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Margaret Thatcher UK Death Celebrations Reveal a Sick Society

April 13, 2013


Margaret Thatcher was a deeply polarizing leader whose policies I lived under and disagreed with. But I look on aghast at the morbid celebrations of her death in the UK and at the ghoulish joy expressed by many who were not even alive while she was prime minister. This outburst of malign schadenfreude is evidence of a very sick society.

In Saturday’s Independent newspaper, philosopher Anthony Grayling describes respect for the dead as an ‘outdated and foolish principle’. I suspect that the bleak scientism of leading UK public commentators like Grayling and Richard Dawkins has contributed to an intellectual zeitgeist in the UK of total moral relativism. This in turn lies at the root of a debased social climate where the death of an old, demented woman can be celebrated with such gusto.

Every human brain is totally and utterly unique, physically and mentally. There are more possible patterns of connections within the human brain than there are atoms in the universe. Combine that with the physical shaping of a brain by trillions of bits of information in the course of an individual lifetime, then you have, at the end of a life, an astonishing thing: a single life etched into a near-infinite membrane which is unique in the known universe.

The death of a single individual is like the extinction of a species and the loss of a human consciousness is a tragedy. In his recent book Mind and Cosmos, philosopher Thomas Nagel reveals the intellectual flaws in the materialist reductionism that underpins the Dawkins-Grayling dogma of scientism. The phenomenon of human consciousness and its ‘qualia’ are a huge problem and enigma and physicists searching for the unified theory of the cosmos are stumped by it. Only naïve biologists like Dawkins think they can explain it with an airy wave of the hand.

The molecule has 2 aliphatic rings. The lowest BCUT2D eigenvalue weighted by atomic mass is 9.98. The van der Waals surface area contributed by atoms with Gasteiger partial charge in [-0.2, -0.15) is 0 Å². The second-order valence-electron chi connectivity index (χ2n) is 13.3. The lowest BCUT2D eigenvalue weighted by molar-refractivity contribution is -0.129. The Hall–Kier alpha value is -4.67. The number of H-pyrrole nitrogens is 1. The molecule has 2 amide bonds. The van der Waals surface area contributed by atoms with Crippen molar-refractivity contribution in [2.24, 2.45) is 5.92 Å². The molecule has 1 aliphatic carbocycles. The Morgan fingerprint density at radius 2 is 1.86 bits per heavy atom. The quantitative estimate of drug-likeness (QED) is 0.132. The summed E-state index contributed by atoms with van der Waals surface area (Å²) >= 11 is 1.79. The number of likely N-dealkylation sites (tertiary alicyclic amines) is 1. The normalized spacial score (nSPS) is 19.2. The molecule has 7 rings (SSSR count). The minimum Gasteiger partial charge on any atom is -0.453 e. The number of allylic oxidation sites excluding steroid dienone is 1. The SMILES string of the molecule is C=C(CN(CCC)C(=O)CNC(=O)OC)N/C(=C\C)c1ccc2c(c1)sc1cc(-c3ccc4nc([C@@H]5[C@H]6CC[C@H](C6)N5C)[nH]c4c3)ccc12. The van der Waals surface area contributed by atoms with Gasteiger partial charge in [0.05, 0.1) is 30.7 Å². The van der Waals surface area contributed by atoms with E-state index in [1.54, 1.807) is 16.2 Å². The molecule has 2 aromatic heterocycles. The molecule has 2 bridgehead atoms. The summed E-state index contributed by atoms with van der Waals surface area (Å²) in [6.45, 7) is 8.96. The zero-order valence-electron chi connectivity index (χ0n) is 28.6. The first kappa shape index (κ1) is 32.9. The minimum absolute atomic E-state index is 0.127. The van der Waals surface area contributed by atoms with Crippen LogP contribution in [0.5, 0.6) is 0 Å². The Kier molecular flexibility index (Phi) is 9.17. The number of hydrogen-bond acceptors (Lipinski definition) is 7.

Let me be clear: no more than Nagel, I am not a Cartesian dualist who believes that consciousness or ‘soul’ can exist separately from the beautiful biology of the brain. But as a scientist I find myself dismayed by those scientists – usually biologists and philo-biologists – who pretend a comprehensive understanding of reality by science that simply does not exist.

Neanderthal man’s advanced humanity was identified and our image of him improved when evidence for ceremony and reverence for their dead was found in burial sites. We revere the extinction of a human consciousness because we are part of an utterly amazing common human consciousness which requires reverence and mutual respect – above all when one is extinguished.

The loss of this token of common humanity in UK today is a sign of the country’s sickness.

One Comment leave one →
  1. Donal Lyons permalink
    April 13, 2013 1:51 pm

    No man is an island, entire of itself; every man is a piece of the continent, a part of the main. If a clod be washed away by the sea, Europe is the less, as well as if a promontory were, as well as if a manor of thy friend’s or of thine own were: any man’s death diminishes me, because I am involved in mankind, and therefore never send to know for whom the bells tolls; it tolls for thee.

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